Violation Of Financial Propriety - Eastern Mirror
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Violation of Financial Propriety

By The Editorial Team Updated: Mar 31, 2024 11:43 pm

Reckless spending of public money goes against the very ideals of good governance as it affects the financial health of the nation. But announcing ‘freebies’ to woo the electorate has become regular practice over the years in India. It is in clear violation of  the country’s financial propriety standards which dictates that expenditure from the state exchequer should not be aimed at benefiting a particular person or a minuscule section violating legal provisions. Quite ironically financial propriety standards have been breached by several governments, taking advantage of the thin line between welfare programmes and ‘freebies’. For instance, in its recently released draft manifesto the Congress has promised 25 guarantees, some of which are unrealistic. Implementing those guarantees will certainly make a significant dent in the financial structure of the country. Worried over the rampant misuse of ‘freebies’ to impress voters, the Supreme Court has listed a Public Interest Litigation (PIL) which challenges the practice of political parties promising freebies during elections. It has suggested that a committee should be formed to dispassionately look into the issue and to recommend remedial measures.The apex court is also of the opinion that the Election Commission (EC) should keep a strong vigil on such violations in its effort to ensure free and fair elections.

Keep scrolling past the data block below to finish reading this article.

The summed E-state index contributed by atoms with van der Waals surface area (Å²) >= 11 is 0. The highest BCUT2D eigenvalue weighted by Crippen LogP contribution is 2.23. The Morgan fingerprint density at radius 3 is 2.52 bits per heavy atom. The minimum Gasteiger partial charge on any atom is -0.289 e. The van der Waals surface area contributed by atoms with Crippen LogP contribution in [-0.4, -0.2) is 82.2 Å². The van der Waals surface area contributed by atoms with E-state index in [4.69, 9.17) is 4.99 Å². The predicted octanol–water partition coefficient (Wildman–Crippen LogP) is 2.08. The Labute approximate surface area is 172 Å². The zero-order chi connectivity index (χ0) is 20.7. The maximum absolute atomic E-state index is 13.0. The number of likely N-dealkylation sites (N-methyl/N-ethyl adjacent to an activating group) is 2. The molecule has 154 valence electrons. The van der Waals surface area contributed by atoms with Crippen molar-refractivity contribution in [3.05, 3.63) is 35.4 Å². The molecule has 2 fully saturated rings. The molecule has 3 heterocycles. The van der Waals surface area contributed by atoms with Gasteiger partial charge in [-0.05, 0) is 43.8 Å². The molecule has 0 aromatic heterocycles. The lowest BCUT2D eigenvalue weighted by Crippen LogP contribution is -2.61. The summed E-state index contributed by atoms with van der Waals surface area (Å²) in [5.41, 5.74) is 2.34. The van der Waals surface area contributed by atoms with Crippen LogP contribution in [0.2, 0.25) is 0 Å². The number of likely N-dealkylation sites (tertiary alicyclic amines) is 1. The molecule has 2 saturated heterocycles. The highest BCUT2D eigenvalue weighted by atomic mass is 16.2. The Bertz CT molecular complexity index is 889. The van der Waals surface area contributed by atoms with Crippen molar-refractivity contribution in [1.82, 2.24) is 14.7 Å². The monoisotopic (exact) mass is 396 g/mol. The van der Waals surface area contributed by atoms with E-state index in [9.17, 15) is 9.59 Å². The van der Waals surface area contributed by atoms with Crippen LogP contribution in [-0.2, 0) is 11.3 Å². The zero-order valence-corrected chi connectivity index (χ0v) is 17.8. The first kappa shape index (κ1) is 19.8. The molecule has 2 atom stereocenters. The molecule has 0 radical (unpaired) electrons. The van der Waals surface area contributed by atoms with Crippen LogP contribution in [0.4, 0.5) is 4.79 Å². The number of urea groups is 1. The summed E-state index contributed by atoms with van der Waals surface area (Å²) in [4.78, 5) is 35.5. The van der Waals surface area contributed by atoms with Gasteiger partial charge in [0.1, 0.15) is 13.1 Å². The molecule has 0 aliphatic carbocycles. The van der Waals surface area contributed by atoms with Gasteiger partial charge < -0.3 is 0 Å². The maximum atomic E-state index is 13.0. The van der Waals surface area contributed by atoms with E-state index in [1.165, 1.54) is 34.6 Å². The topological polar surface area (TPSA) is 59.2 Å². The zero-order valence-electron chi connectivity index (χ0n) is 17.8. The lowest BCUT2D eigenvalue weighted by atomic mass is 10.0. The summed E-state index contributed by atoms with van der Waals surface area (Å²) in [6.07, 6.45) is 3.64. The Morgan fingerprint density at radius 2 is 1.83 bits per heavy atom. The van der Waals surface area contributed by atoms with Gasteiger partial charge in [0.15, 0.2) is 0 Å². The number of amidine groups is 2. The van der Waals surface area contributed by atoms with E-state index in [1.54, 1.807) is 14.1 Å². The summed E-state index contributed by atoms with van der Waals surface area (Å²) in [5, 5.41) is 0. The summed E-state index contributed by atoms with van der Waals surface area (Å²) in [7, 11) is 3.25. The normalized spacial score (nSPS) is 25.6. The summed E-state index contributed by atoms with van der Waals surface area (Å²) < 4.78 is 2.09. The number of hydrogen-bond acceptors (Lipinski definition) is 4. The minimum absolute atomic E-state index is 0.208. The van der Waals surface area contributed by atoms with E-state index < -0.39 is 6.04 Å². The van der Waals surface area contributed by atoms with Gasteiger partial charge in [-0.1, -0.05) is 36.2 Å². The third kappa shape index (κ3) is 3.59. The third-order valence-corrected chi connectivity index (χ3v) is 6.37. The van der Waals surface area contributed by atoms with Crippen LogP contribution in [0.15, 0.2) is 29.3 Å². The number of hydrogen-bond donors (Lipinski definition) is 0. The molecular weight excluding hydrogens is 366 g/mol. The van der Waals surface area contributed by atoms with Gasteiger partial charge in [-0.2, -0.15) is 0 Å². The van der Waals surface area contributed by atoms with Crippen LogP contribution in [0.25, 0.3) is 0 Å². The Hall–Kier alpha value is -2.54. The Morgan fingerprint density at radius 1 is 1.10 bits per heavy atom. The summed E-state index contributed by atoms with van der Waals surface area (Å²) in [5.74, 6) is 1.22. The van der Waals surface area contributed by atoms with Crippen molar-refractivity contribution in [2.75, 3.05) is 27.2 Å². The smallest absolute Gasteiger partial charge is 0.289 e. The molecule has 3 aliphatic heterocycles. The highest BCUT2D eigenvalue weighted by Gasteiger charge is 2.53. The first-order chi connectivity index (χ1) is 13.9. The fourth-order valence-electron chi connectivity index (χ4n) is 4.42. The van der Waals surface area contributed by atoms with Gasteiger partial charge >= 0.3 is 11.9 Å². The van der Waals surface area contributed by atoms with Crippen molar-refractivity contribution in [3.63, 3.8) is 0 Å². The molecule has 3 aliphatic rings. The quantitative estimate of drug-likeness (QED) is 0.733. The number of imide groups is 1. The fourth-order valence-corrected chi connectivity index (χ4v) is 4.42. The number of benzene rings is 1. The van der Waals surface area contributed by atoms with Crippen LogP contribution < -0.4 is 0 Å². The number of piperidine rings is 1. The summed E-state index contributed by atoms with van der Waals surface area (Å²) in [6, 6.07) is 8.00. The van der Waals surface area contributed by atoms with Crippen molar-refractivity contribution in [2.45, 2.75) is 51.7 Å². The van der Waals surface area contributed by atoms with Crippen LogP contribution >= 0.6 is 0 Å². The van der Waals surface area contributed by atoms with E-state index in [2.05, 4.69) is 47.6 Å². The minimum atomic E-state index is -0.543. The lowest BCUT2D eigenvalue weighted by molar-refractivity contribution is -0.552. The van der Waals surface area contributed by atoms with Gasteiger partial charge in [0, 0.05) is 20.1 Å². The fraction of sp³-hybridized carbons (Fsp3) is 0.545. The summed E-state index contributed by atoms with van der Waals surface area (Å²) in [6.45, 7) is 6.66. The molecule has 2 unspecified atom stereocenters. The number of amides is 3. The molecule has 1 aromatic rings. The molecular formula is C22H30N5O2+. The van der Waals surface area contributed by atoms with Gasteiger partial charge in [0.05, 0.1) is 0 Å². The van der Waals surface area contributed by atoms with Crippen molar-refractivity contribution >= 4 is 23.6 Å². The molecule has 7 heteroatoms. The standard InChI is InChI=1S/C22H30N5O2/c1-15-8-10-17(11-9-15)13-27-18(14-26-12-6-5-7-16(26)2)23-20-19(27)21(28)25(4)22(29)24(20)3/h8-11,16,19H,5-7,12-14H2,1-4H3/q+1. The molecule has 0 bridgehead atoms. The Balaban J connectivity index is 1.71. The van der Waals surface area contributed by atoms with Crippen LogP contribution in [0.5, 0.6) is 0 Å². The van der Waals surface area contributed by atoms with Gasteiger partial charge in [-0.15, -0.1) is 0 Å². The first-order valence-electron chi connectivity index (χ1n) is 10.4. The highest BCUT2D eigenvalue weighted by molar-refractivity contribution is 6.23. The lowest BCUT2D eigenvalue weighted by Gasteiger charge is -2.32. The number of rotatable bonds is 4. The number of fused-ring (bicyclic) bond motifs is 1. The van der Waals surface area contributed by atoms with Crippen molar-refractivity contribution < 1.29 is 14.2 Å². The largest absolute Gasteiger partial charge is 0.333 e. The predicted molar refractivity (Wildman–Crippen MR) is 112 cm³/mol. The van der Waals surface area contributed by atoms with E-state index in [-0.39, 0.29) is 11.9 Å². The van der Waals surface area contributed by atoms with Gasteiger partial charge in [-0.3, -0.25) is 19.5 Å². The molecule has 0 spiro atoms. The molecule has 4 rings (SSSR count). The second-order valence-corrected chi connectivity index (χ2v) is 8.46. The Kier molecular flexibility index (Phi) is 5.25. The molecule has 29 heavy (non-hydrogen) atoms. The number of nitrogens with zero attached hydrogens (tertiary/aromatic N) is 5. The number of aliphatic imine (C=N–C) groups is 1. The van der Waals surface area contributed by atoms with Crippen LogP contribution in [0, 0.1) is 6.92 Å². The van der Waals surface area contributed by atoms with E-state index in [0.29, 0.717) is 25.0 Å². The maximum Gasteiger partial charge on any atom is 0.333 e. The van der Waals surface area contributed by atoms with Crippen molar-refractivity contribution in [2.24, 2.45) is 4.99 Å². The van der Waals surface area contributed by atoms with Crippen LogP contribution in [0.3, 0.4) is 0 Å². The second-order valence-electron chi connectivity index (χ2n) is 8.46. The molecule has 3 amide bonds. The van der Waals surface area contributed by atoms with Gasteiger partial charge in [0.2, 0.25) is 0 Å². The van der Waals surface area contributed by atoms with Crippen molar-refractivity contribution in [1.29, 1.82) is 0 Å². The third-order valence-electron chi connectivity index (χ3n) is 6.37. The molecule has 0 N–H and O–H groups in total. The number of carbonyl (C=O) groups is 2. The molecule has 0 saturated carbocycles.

Before delving further into this issue, the difference between welfare programmes and ‘freebies’ should be noted. While welfare schemes are meant to ensure social parity, eradication of imbalances in society, ‘freebies’ are strictly meant to influence the voters’ choice towards a particular party. At the same time, welfare schemes have necessary budgetary sanctions and come to an end after achieving the goals, whereas ‘freebies’ have no such sanction or timeframe. For example, the announcement of free power and INR 1000 to every adult woman in Punjab by the Aam Admi Party (AAP) has put an annual burden of INR 20 thousand crore on the state’s exchequer. Moreover, welfare measures are primarily meant for the marginalised sections of society, while ‘freebies’ are meant to appease the society in general. The Congress for instance could have promised a social safety net for workers in the unorganised sector, instead of promising INR 6000 per month assistance to the country’s poorest households. Apart from putting extra financial burden, such schemes are prone to leakages which is evident from a similar ongoing scheme in West Bengal. The so-called flagship programme meant to provide INR 1000 to needy women living in the state, is largely being misused as many women belonging to affluent families have enrolled their names in the beneficiaries list by using their connections. It is evident that freebie culture puts significant burden on the public exchequer, and thus there is urgent need for a law preventing political parties from announcing freebies solely to brighten their electoral fortunes.

By The Editorial Team Updated: Mar 31, 2024 11:43:14 pm
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